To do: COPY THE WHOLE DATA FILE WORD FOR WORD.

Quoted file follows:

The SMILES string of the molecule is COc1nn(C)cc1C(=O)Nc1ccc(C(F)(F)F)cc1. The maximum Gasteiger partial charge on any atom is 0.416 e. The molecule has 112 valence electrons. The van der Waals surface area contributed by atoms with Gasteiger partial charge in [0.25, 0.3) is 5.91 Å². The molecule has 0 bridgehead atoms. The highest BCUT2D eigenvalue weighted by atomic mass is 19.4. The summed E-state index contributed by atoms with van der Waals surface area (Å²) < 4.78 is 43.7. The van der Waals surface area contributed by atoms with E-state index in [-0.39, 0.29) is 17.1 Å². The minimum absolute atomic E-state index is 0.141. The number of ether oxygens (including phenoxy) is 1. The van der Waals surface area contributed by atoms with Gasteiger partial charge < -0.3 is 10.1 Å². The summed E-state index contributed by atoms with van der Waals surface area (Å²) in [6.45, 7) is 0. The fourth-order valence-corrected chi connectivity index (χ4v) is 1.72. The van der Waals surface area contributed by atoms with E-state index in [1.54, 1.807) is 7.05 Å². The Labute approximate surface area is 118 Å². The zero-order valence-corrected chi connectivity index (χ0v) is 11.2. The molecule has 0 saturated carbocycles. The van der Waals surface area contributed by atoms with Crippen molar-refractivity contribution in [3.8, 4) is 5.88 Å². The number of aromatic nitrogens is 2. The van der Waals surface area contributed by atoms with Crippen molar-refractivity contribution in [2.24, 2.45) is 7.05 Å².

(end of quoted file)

The SMILES string of the molecule is COc1nn(C)cc1C(=O)Nc1ccc(C(F)(F)F)cc1. The maximum Gasteiger partial charge on any atom is 0.416 e. The molecule has 112 valence electrons. The van der Waals surface area contributed by atoms with Gasteiger partial charge in [0.25, 0.3) is 5.91 Å². The molecule has 0 bridgehead atoms. The highest BCUT2D eigenvalue weighted by atomic mass is 19.4. The summed E-state index contributed by atoms with van der Waals surface area (Å²) < 4.78 is 43.7. The van der Waals surface area contributed by atoms with E-state index in [-0.39, 0.29) is 17.1 Å². The minimum absolute atomic E-state index is 0.141. The number of ether oxygens (including phenoxy) is 1. The van der Waals surface area contributed by atoms with Gasteiger partial charge < -0.3 is 10.1 Å². The summed E-state index contributed by atoms with van der Waals surface area (Å²) in [6.45, 7) is 0. The fourth-order valence-corrected chi connectivity index (χ4v) is 1.72. The van der Waals surface area contributed by atoms with E-state index in [1.54, 1.807) is 7.05 Å². The Labute approximate surface area is 118 Å². The zero-order valence-corrected chi connectivity index (χ0v) is 11.2. The molecule has 0 saturated carbocycles. The van der Waals surface area contributed by atoms with Crippen molar-refractivity contribution in [3.8, 4) is 5.88 Å². The number of aromatic nitrogens is 2. The van der Waals surface area contributed by atoms with Crippen molar-refractivity contribution in [2.24, 2.45) is 7.05 Å².